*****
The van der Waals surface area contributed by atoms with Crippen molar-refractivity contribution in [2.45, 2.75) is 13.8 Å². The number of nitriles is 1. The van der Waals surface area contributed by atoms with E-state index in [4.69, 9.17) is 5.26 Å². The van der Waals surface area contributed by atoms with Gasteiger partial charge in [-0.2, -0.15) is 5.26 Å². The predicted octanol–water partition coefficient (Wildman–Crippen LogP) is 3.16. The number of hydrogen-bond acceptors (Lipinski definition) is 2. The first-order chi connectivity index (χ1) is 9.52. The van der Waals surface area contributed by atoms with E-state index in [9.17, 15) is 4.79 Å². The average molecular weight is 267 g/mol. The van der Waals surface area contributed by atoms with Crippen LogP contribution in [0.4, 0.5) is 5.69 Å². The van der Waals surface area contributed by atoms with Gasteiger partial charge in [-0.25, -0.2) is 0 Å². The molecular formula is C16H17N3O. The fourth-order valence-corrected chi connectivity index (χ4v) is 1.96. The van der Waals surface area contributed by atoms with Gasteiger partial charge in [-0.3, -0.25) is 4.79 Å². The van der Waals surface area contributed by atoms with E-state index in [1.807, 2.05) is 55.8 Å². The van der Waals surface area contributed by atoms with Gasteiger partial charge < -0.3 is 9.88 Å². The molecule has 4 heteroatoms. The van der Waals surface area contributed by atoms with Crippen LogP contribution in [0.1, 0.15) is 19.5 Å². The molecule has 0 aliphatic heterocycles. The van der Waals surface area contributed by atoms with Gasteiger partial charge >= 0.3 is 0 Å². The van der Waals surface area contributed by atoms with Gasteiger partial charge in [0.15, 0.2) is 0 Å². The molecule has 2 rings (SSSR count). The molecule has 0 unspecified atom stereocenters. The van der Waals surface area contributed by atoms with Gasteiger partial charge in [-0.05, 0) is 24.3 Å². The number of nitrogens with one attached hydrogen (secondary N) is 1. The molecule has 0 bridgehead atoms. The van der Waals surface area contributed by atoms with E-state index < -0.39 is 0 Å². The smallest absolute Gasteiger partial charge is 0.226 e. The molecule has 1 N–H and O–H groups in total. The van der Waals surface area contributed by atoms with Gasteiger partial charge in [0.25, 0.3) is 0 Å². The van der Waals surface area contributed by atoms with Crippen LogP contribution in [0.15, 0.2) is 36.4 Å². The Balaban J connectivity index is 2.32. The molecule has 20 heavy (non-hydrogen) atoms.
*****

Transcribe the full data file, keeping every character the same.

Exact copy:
The van der Waals surface area contributed by atoms with Crippen molar-refractivity contribution in [2.45, 2.75) is 13.8 Å². The number of nitriles is 1. The van der Waals surface area contributed by atoms with E-state index in [4.69, 9.17) is 5.26 Å². The van der Waals surface area contributed by atoms with Gasteiger partial charge in [-0.2, -0.15) is 5.26 Å². The predicted octanol–water partition coefficient (Wildman–Crippen LogP) is 3.16. The number of hydrogen-bond acceptors (Lipinski definition) is 2. The first-order chi connectivity index (χ1) is 9.52. The van der Waals surface area contributed by atoms with E-state index in [9.17, 15) is 4.79 Å². The average molecular weight is 267 g/mol. The van der Waals surface area contributed by atoms with Crippen LogP contribution in [0.4, 0.5) is 5.69 Å². The van der Waals surface area contributed by atoms with Gasteiger partial charge in [-0.25, -0.2) is 0 Å². The molecular formula is C16H17N3O. The fourth-order valence-corrected chi connectivity index (χ4v) is 1.96. The van der Waals surface area contributed by atoms with Gasteiger partial charge in [-0.3, -0.25) is 4.79 Å². The van der Waals surface area contributed by atoms with E-state index in [1.807, 2.05) is 55.8 Å². The van der Waals surface area contributed by atoms with Gasteiger partial charge < -0.3 is 9.88 Å². The molecule has 4 heteroatoms. The van der Waals surface area contributed by atoms with Crippen LogP contribution in [0.1, 0.15) is 19.5 Å². The molecule has 0 aliphatic heterocycles. The van der Waals surface area contributed by atoms with Gasteiger partial charge >= 0.3 is 0 Å². The van der Waals surface area contributed by atoms with Gasteiger partial charge in [0.15, 0.2) is 0 Å². The molecule has 2 rings (SSSR count). The molecule has 0 unspecified atom stereocenters. The van der Waals surface area contributed by atoms with Gasteiger partial charge in [-0.05, 0) is 24.3 Å². The number of nitrogens with one attached hydrogen (secondary N) is 1. The molecule has 0 bridgehead atoms. The van der Waals surface area contributed by atoms with E-state index < -0.39 is 0 Å². The smallest absolute Gasteiger partial charge is 0.226 e. The molecule has 1 N–H and O–H groups in total. The van der Waals surface area contributed by atoms with Gasteiger partial charge in [0.25, 0.3) is 0 Å². The van der Waals surface area contributed by atoms with Crippen LogP contribution in [0.15, 0.2) is 36.4 Å². The Balaban J connectivity index is 2.32. The molecule has 20 heavy (non-hydrogen) atoms.